Photo by Secret-Agent-Mama
So you missed out on the fabulousness that was BlissDom ’09? Mom 2.0 Summit came and went a couple of weeks ago while you sat at home? With BlogHer ’09 on the horizon as the next big women’s blogging conference, perhaps you’re starting to formulate a plan on how you might actually attend one of these events that are key networking opportunities.
If finding the funds to attend one of these conferences in your already-stretched-thin budget these days is an impossibility, let’s look at another option: conference sponsorship. Having a company sponsor your attendance at a conference is a win for both you. You get to attend without incurring much in the way of costs out of pocket, and you’re providing additional valuable and targeted exposure to a key demographic that many companies are looking to hone in on.
You’re probably thinking, “That sounds fantastic, but I haven’t the faintest idea where to even begin looking for a company to sponsor me.” The reality is if you’ve been blogging for any length of time, you probably have several prospects buried in your email inbox, but let’s start at the beginning.
Create a Media Kit for Your Blog
If you don’t have a media kit for your site, you’re missing an important tool for promoting yourself. A good media kit will include such key elements as:
- An overview of your site
- Traffic metrics
- Audience demographics
- Social media footprint
- Ad formats and pricing
- Policies pertaining to ads, reviews, and giveaways
Mandi at OrganizingYourWay.net has a fabulous comprehensive media kit template available to guide you in creating this document.
Choose a Conference and Estimate the Costs
Determine which conference would benefit you the most, and start pricing out how much it would cost for you to attend. You’ll want to include conference registration fees, hotel accommodations, and travel expenses for sure. You might also consider including a per diem for meals and incidentals, but you’d be wise to look at this cost as negotiable. Once you have a firm grasp on the costs for attending, it’s time to look at companies to target.
Select Companies to Target
Now is the time to dig through your email to suss out all the companies you’ve worked with previously either directly or indirectly through PR contacts. Think about contacts you’ve made on Twitter or Facebook. Choose the top three or four that you feel are the best fit for your niche and, most importantly, that you would be able to promote enthusiastically.
Brainstorm on Benefits and Ways to Promote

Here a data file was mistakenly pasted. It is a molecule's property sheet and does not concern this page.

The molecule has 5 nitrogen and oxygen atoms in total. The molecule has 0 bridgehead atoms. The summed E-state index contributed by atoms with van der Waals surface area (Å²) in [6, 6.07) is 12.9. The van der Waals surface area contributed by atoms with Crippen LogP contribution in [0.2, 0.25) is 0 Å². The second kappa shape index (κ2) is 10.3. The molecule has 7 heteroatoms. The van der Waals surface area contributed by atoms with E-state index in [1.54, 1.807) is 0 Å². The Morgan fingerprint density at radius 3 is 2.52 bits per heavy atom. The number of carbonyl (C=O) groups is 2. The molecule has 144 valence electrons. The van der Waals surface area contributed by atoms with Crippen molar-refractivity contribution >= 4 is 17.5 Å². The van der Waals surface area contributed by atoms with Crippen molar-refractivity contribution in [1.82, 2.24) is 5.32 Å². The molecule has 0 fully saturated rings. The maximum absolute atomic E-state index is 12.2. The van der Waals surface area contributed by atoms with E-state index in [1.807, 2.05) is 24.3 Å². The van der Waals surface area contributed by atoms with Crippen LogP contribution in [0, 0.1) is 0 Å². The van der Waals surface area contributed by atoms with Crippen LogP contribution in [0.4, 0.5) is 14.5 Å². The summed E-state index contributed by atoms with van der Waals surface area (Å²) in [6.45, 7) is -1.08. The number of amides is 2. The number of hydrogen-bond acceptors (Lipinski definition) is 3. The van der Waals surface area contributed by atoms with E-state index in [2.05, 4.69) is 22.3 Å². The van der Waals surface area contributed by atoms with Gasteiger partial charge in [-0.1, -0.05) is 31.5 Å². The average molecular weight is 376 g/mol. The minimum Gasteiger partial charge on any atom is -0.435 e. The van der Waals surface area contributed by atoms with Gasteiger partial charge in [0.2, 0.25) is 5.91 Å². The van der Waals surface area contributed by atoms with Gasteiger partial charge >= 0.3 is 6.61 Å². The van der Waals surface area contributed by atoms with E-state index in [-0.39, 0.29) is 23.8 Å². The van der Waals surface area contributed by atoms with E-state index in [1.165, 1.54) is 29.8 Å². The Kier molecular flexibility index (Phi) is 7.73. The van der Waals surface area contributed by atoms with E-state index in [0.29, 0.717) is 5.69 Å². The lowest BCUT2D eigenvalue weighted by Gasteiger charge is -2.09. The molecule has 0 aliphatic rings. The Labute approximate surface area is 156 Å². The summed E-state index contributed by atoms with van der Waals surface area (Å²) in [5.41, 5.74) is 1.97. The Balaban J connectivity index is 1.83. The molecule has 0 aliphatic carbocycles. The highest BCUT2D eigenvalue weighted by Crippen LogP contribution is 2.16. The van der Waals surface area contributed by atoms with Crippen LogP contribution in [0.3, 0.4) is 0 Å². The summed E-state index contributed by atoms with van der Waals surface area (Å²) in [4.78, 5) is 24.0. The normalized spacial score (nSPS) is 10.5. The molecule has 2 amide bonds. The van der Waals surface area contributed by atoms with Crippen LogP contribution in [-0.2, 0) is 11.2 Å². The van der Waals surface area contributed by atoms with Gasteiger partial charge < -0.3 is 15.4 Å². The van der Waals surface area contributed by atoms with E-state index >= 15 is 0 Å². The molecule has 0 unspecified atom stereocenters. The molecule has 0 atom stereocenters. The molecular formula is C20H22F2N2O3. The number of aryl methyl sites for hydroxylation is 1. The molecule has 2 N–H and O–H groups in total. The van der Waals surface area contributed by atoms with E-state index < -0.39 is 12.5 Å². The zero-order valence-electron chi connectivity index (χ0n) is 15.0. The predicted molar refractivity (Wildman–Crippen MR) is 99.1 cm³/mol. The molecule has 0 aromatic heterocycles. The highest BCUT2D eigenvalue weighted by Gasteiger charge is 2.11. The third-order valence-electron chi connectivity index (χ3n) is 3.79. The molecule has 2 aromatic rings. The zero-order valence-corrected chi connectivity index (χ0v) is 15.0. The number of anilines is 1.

Now that you have three or four companies to target, first consider what benefits you have to offer them. Just a few questions to ask yourself:
- What makes you a unique fit for their company?
- How would connecting with your audience benefit them?
- Will their competitors be in attendance?
And how will you promote the company that sponsors you? A few suggestions:
- Give them ad placement on your blog.
- Write a blog post or posts featuring them before and after the event.
- Live Tweet the event mentioning the company occasionally.
- Pass out samples or other media.
- Wear clothing with their logo.
This is by no means an exhaustive list. Get creative and really put yourself out there, but leave it open ended for suggestions coming back from the sponsor as well.
Write Your Proposal
Using the information you just brainstormed, write a proposal letter to email each company along with your media kit. Include important information about the conference, the benefits you brainstormed and why your blog is a good fit for them, your proposed costs for sponsorship, and what those costs will garner them in the way of promotion at the event. I’ve created a sample proposal letter to give you a starting point, but you’ll definitely want to completely rewrite it to make it your own. Companies will start to notice if they get three or four proposals that are nearly identical.
Now take a deep breath, attach your media kit, and send the email. If you really want to stand out and have a good relationship, you may even want to follow up with a phone call after sending. Be prepared for a lot of questions, and keep in mind that you may ultimately have to accept less than a full sponsorship in this tight economy. You might even consider accepting more than one sponsorship, but full disclosure to all company involved is crucial to ensure that there are no conflicts of interests.
Above all, be true to yourself and your blog. Just because one company turns you down doesn’t mean there’s not a company out there that will be a perfect fit. As cliché as it sounds, I believe that everything happens for a purpose. Perhaps a company doesn’t have the funds in their budget now, but a good impression today may lead to bigger things in the future!